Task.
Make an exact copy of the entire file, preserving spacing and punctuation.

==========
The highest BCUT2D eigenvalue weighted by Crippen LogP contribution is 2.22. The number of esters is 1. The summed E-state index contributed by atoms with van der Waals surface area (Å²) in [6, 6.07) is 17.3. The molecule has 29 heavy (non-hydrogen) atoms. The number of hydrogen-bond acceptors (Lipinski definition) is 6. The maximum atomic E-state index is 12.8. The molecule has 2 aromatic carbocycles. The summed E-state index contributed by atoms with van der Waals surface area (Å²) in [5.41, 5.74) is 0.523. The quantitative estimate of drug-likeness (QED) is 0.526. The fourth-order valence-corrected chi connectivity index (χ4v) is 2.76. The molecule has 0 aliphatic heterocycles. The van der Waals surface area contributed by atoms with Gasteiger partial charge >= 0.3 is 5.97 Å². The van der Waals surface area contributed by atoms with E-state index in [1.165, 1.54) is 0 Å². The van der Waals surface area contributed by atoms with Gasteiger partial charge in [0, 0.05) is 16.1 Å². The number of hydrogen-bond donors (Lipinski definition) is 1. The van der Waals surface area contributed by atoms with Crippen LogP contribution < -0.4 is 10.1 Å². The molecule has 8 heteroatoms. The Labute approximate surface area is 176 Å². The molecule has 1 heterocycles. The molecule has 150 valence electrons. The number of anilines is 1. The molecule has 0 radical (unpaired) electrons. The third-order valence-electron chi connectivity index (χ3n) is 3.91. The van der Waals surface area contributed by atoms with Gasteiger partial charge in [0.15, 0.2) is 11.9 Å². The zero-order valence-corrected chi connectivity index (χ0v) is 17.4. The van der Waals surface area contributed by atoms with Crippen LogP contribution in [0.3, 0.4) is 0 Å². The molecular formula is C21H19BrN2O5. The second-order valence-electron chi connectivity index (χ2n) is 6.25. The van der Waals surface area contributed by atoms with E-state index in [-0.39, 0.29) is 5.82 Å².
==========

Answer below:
The highest BCUT2D eigenvalue weighted by Crippen LogP contribution is 2.22. The number of esters is 1. The summed E-state index contributed by atoms with van der Waals surface area (Å²) in [6, 6.07) is 17.3. The molecule has 29 heavy (non-hydrogen) atoms. The number of hydrogen-bond acceptors (Lipinski definition) is 6. The maximum atomic E-state index is 12.8. The molecule has 2 aromatic carbocycles. The summed E-state index contributed by atoms with van der Waals surface area (Å²) in [5.41, 5.74) is 0.523. The quantitative estimate of drug-likeness (QED) is 0.526. The fourth-order valence-corrected chi connectivity index (χ4v) is 2.76. The molecule has 0 aliphatic heterocycles. The van der Waals surface area contributed by atoms with Gasteiger partial charge >= 0.3 is 5.97 Å². The van der Waals surface area contributed by atoms with E-state index in [1.165, 1.54) is 0 Å². The van der Waals surface area contributed by atoms with Gasteiger partial charge in [0, 0.05) is 16.1 Å². The number of hydrogen-bond donors (Lipinski definition) is 1. The van der Waals surface area contributed by atoms with Crippen LogP contribution < -0.4 is 10.1 Å². The molecule has 8 heteroatoms. The Labute approximate surface area is 176 Å². The molecule has 1 heterocycles. The molecule has 150 valence electrons. The number of anilines is 1. The molecule has 0 radical (unpaired) electrons. The third-order valence-electron chi connectivity index (χ3n) is 3.91. The van der Waals surface area contributed by atoms with Gasteiger partial charge in [0.15, 0.2) is 11.9 Å². The zero-order valence-corrected chi connectivity index (χ0v) is 17.4. The van der Waals surface area contributed by atoms with Crippen LogP contribution in [0.3, 0.4) is 0 Å². The molecular formula is C21H19BrN2O5. The second-order valence-electron chi connectivity index (χ2n) is 6.25. The van der Waals surface area contributed by atoms with E-state index in [-0.39, 0.29) is 5.82 Å².